Q: [me] What does the online bring?
A: Planting a flag that creates a type of materiality to their presence. It’s the equivalent of a standing building only for them. Second, for a number of them, it allows them to participate in the narrative of what counts as an authentic LGBTQ person. They’re bombarded with representations of LGBTQ life in a rural context that end in tragedy. The use of the online allows them to produce a narrative that says that life’s not so bad there.

Q: [sandvig] Ernie Wilson says we should focus on production: if you’re online, are you consuming or production? How common was production in the rural communities you studied? Are people referring to a few productive sites? Or is everyone collaborating?
A: When I did this work, it was harder to make your own website. Usually, there were one or two leaders in the community making the site, and you were sending a photo.
A: [danah boyd] For a long time, the obsession about filtering was about a particular kind of content. Now we want to control certain kinds of production, with the idea that if you put up content, you’d be putting yourself at risk. The rural kids have no models of proxy servers; the rural kids generally don’t.

Q: Talk more about what you learned with the long history of queer folks communicating across distances>
A: See Martin Meeker’s book, Contacts Desired. We don’t have a lot of archives of rural communications.
Q: Maybe look at ‘zine culture.

A: Interesting. Often the circulation was among urban populations. There’s endless work to be done.

Most of these young people are actively constructing distinctions between off- and on-line. I’m blurring them. What are the moments when they’re reproducing the distinction? When is it important to them to feel that a boundary public is on or off line. I’m trying to fuse them to see the spaces they’re moving through, but I’m using distinctions that they may not draw.


February 7, 2010

Cloud capitalism’s threat to cloud culture

Charlie Leadbeater has a terrific post on the threats posed by the fact that The Cloud (as in “cloud computing”) too often actually is a recentralizing of the Net by profit-seeking companies.

The easiest example cited by Charlie is Google Books, which provides a tremendous service but at the social cost of giving a single company control over America’s digital library. The problem here isn’t capitalism but monopolization; an open market in which other organizations could (the pragmatic “could,” not the legal or science fiction “could”) also offer access to scanned libraries would create a cloud of books not solely controlled by any single company. (The Google Books settlement threatens to rule out competition because without an equivalent agreement with publishers and authors, any other organization that scans and provides access to books runs the strong risk of being sued for copyright infringement, especially when it comes to books whose copyright holders are hard to find. The revision of the Settlement is less egregiously monopolistic.)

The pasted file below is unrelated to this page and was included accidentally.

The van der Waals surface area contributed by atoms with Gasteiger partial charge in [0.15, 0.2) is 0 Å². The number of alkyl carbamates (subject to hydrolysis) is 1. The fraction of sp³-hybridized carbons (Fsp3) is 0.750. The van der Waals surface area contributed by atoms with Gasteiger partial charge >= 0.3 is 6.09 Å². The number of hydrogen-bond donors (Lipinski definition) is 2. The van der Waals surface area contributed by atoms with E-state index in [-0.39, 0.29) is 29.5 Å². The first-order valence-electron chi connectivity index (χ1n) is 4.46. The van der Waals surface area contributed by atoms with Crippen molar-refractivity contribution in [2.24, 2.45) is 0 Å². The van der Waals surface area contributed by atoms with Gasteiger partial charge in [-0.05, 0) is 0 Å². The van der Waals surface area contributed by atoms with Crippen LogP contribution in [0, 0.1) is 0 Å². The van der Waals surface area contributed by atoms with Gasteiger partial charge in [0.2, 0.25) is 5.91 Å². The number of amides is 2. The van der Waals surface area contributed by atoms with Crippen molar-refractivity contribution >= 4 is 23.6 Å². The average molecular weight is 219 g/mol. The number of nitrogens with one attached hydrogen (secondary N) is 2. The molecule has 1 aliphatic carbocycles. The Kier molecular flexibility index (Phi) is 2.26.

How to send email using RealBasic

It took a bunch of googling (thanks!) and some experimentation, but the following seems to work on a Mac (snow leopard) to send email programmatically, using RealBasic:

Dim mail as EmailMessage
Dim SMTPSocket1 as SMTPSocket

// create an instance:
SMTPSocket1 = new SMTPSocket

// The name of an available SMTP server:
SMTPSocket1.address = “”
// The port number of the server:
SMTPSocket1.port = 25
// Your username for the server, if nec.
SMTPSocket1.Username=”[email protected]
// Your password:

// Create a new message:
mail = New EmailMessage
// The address you want it to come from:
mail.fromAddress= “[email protected]
mail.subject= “Your Subject”
// The message:
mail.bodyPlainText = “Testing. Testing. Is this thing on?”
// Alternatively, encode message in HTML:
mail.BodyHTML = “<u>Testing</u> Is this thing <blink>on</blink>?”
// If you want a header:
mail.headers.appendHeader “X-Mailer”,”REALbasic SMTP”

// The address you’re sending it to:
mail.AddRecipient “[email protected]
// cc someone:
mail.addCCRecipient “[email protected]

// Add it to list of messages:
SMTPSocket1.messages.append mail
// Send message:

// Wait for the sending to be done if you’re going to send another
while SMTPSocket1.BytesLeftToSend > 0

Please correct any boneheaded errors I’ve made. Thanks.

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February 6, 2010

After press conferences, what?